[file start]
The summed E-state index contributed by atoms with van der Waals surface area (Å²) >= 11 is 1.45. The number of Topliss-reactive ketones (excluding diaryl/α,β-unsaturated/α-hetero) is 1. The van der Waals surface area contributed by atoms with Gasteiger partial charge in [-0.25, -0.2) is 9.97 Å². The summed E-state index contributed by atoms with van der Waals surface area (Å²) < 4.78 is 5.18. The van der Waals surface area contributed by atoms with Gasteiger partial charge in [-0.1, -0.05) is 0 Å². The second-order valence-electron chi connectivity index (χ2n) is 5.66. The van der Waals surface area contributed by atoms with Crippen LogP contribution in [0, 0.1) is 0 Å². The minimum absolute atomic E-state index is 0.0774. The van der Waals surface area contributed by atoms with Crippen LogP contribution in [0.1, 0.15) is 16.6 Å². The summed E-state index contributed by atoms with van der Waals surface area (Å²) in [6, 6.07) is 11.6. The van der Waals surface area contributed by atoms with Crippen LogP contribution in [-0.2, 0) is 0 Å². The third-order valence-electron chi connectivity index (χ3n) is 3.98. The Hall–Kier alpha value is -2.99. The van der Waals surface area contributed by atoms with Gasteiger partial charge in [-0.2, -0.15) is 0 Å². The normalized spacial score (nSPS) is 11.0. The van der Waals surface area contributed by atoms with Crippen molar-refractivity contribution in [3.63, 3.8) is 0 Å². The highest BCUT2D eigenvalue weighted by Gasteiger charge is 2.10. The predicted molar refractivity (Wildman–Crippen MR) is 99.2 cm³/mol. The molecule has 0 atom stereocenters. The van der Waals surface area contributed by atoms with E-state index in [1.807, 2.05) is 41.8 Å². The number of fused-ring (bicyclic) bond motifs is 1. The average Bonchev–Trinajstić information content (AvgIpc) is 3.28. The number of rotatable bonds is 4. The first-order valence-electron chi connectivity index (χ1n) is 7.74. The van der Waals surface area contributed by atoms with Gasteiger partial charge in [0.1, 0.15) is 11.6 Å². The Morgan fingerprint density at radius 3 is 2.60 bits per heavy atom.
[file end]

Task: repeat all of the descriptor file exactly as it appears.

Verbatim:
The summed E-state index contributed by atoms with van der Waals surface area (Å²) >= 11 is 1.45. The number of Topliss-reactive ketones (excluding diaryl/α,β-unsaturated/α-hetero) is 1. The van der Waals surface area contributed by atoms with Gasteiger partial charge in [-0.25, -0.2) is 9.97 Å². The summed E-state index contributed by atoms with van der Waals surface area (Å²) < 4.78 is 5.18. The van der Waals surface area contributed by atoms with Gasteiger partial charge in [-0.1, -0.05) is 0 Å². The second-order valence-electron chi connectivity index (χ2n) is 5.66. The van der Waals surface area contributed by atoms with Crippen LogP contribution in [0, 0.1) is 0 Å². The minimum absolute atomic E-state index is 0.0774. The van der Waals surface area contributed by atoms with Crippen LogP contribution in [0.1, 0.15) is 16.6 Å². The summed E-state index contributed by atoms with van der Waals surface area (Å²) in [6, 6.07) is 11.6. The van der Waals surface area contributed by atoms with Crippen LogP contribution in [-0.2, 0) is 0 Å². The third-order valence-electron chi connectivity index (χ3n) is 3.98. The Hall–Kier alpha value is -2.99. The van der Waals surface area contributed by atoms with Gasteiger partial charge in [-0.2, -0.15) is 0 Å². The normalized spacial score (nSPS) is 11.0. The van der Waals surface area contributed by atoms with Crippen molar-refractivity contribution in [3.63, 3.8) is 0 Å². The highest BCUT2D eigenvalue weighted by Gasteiger charge is 2.10. The predicted molar refractivity (Wildman–Crippen MR) is 99.2 cm³/mol. The molecule has 0 atom stereocenters. The van der Waals surface area contributed by atoms with E-state index in [1.807, 2.05) is 41.8 Å². The number of fused-ring (bicyclic) bond motifs is 1. The average Bonchev–Trinajstić information content (AvgIpc) is 3.28. The number of rotatable bonds is 4. The first-order valence-electron chi connectivity index (χ1n) is 7.74. The van der Waals surface area contributed by atoms with Gasteiger partial charge in [0.1, 0.15) is 11.6 Å². The Morgan fingerprint density at radius 3 is 2.60 bits per heavy atom.